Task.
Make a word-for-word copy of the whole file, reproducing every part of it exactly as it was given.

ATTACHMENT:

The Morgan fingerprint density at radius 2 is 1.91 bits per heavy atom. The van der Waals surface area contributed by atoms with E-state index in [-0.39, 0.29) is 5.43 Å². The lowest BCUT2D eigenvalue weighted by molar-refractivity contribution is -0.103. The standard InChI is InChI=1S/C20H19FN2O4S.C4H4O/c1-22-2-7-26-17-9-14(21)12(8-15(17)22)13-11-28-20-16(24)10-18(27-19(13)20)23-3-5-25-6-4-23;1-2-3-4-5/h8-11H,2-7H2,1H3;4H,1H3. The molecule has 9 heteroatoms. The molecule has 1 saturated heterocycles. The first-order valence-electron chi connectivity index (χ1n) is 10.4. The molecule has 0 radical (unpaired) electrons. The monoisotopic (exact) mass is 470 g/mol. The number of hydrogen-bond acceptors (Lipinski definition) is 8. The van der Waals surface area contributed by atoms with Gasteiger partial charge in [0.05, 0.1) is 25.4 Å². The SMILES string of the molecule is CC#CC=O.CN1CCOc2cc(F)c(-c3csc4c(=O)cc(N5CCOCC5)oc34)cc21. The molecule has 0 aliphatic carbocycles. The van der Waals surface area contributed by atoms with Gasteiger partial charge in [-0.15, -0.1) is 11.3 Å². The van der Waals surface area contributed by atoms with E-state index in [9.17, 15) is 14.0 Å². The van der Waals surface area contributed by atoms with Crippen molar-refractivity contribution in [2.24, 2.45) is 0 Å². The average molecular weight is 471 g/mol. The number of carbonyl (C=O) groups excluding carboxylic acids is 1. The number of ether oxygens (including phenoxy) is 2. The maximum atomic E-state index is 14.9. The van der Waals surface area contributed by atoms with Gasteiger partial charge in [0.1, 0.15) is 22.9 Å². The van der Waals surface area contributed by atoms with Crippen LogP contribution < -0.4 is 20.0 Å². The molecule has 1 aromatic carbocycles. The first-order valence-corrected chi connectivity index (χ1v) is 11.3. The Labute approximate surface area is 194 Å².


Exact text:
The Morgan fingerprint density at radius 2 is 1.91 bits per heavy atom. The van der Waals surface area contributed by atoms with E-state index in [-0.39, 0.29) is 5.43 Å². The lowest BCUT2D eigenvalue weighted by molar-refractivity contribution is -0.103. The standard InChI is InChI=1S/C20H19FN2O4S.C4H4O/c1-22-2-7-26-17-9-14(21)12(8-15(17)22)13-11-28-20-16(24)10-18(27-19(13)20)23-3-5-25-6-4-23;1-2-3-4-5/h8-11H,2-7H2,1H3;4H,1H3. The molecule has 9 heteroatoms. The molecule has 1 saturated heterocycles. The first-order valence-electron chi connectivity index (χ1n) is 10.4. The molecule has 0 radical (unpaired) electrons. The monoisotopic (exact) mass is 470 g/mol. The number of hydrogen-bond acceptors (Lipinski definition) is 8. The van der Waals surface area contributed by atoms with Gasteiger partial charge in [0.05, 0.1) is 25.4 Å². The SMILES string of the molecule is CC#CC=O.CN1CCOc2cc(F)c(-c3csc4c(=O)cc(N5CCOCC5)oc34)cc21. The molecule has 0 aliphatic carbocycles. The van der Waals surface area contributed by atoms with Gasteiger partial charge in [-0.15, -0.1) is 11.3 Å². The van der Waals surface area contributed by atoms with E-state index in [9.17, 15) is 14.0 Å². The van der Waals surface area contributed by atoms with Crippen molar-refractivity contribution in [2.24, 2.45) is 0 Å². The average molecular weight is 471 g/mol. The number of carbonyl (C=O) groups excluding carboxylic acids is 1. The number of ether oxygens (including phenoxy) is 2. The maximum atomic E-state index is 14.9. The van der Waals surface area contributed by atoms with Gasteiger partial charge in [0.1, 0.15) is 22.9 Å². The van der Waals surface area contributed by atoms with Crippen LogP contribution < -0.4 is 20.0 Å². The molecule has 1 aromatic carbocycles. The first-order valence-corrected chi connectivity index (χ1v) is 11.3. The Labute approximate surface area is 194 Å².